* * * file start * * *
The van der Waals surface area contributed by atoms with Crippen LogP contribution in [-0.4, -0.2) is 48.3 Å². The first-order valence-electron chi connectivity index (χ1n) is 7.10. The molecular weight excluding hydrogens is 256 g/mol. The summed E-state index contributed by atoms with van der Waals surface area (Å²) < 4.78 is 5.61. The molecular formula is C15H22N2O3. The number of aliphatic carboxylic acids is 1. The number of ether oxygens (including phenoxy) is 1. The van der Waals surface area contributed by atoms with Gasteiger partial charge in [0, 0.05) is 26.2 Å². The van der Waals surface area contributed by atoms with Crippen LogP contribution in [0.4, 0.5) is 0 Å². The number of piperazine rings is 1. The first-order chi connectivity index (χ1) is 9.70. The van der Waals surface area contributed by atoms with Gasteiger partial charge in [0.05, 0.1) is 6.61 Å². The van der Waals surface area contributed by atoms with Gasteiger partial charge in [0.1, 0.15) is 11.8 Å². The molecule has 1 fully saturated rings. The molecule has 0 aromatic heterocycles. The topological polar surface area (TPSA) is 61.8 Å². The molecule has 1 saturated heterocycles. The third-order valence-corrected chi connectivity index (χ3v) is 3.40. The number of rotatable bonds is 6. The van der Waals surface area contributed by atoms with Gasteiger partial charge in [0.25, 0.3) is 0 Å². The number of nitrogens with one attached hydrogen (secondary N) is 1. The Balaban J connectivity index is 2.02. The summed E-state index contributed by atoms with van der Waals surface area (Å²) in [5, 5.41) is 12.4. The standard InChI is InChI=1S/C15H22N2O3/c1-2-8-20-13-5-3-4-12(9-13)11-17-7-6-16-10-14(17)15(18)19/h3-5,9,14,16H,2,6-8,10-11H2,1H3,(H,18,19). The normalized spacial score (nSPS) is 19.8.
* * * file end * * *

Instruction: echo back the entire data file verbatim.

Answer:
The van der Waals surface area contributed by atoms with Crippen LogP contribution in [-0.4, -0.2) is 48.3 Å². The first-order valence-electron chi connectivity index (χ1n) is 7.10. The molecular weight excluding hydrogens is 256 g/mol. The summed E-state index contributed by atoms with van der Waals surface area (Å²) < 4.78 is 5.61. The molecular formula is C15H22N2O3. The number of aliphatic carboxylic acids is 1. The number of ether oxygens (including phenoxy) is 1. The van der Waals surface area contributed by atoms with Gasteiger partial charge in [0, 0.05) is 26.2 Å². The van der Waals surface area contributed by atoms with Crippen LogP contribution in [0.4, 0.5) is 0 Å². The number of piperazine rings is 1. The first-order chi connectivity index (χ1) is 9.70. The van der Waals surface area contributed by atoms with Gasteiger partial charge in [0.05, 0.1) is 6.61 Å². The van der Waals surface area contributed by atoms with Gasteiger partial charge in [0.1, 0.15) is 11.8 Å². The molecule has 1 fully saturated rings. The molecule has 0 aromatic heterocycles. The topological polar surface area (TPSA) is 61.8 Å². The molecule has 1 saturated heterocycles. The third-order valence-corrected chi connectivity index (χ3v) is 3.40. The number of rotatable bonds is 6. The van der Waals surface area contributed by atoms with Gasteiger partial charge in [0.25, 0.3) is 0 Å². The number of nitrogens with one attached hydrogen (secondary N) is 1. The Balaban J connectivity index is 2.02. The summed E-state index contributed by atoms with van der Waals surface area (Å²) in [5, 5.41) is 12.4. The standard InChI is InChI=1S/C15H22N2O3/c1-2-8-20-13-5-3-4-12(9-13)11-17-7-6-16-10-14(17)15(18)19/h3-5,9,14,16H,2,6-8,10-11H2,1H3,(H,18,19). The normalized spacial score (nSPS) is 19.8.